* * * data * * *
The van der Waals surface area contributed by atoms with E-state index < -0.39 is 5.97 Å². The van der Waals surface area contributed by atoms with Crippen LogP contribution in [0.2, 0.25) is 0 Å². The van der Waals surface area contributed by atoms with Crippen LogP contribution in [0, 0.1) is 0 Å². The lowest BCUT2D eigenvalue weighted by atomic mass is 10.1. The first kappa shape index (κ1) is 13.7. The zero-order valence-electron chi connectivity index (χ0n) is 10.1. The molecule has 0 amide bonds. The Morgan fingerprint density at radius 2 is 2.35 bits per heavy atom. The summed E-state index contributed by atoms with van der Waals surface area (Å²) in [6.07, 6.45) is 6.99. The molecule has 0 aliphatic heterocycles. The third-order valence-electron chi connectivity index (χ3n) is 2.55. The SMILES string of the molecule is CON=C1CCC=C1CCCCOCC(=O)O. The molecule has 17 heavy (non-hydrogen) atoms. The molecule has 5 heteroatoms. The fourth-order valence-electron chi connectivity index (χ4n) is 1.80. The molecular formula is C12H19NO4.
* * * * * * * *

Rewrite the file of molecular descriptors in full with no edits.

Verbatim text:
The van der Waals surface area contributed by atoms with E-state index < -0.39 is 5.97 Å². The van der Waals surface area contributed by atoms with Crippen LogP contribution in [0.2, 0.25) is 0 Å². The van der Waals surface area contributed by atoms with Crippen LogP contribution in [0, 0.1) is 0 Å². The lowest BCUT2D eigenvalue weighted by atomic mass is 10.1. The first kappa shape index (κ1) is 13.7. The zero-order valence-electron chi connectivity index (χ0n) is 10.1. The molecule has 0 amide bonds. The Morgan fingerprint density at radius 2 is 2.35 bits per heavy atom. The summed E-state index contributed by atoms with van der Waals surface area (Å²) in [6.07, 6.45) is 6.99. The molecule has 0 aliphatic heterocycles. The third-order valence-electron chi connectivity index (χ3n) is 2.55. The SMILES string of the molecule is CON=C1CCC=C1CCCCOCC(=O)O. The molecule has 17 heavy (non-hydrogen) atoms. The molecule has 5 heteroatoms. The fourth-order valence-electron chi connectivity index (χ4n) is 1.80. The molecular formula is C12H19NO4.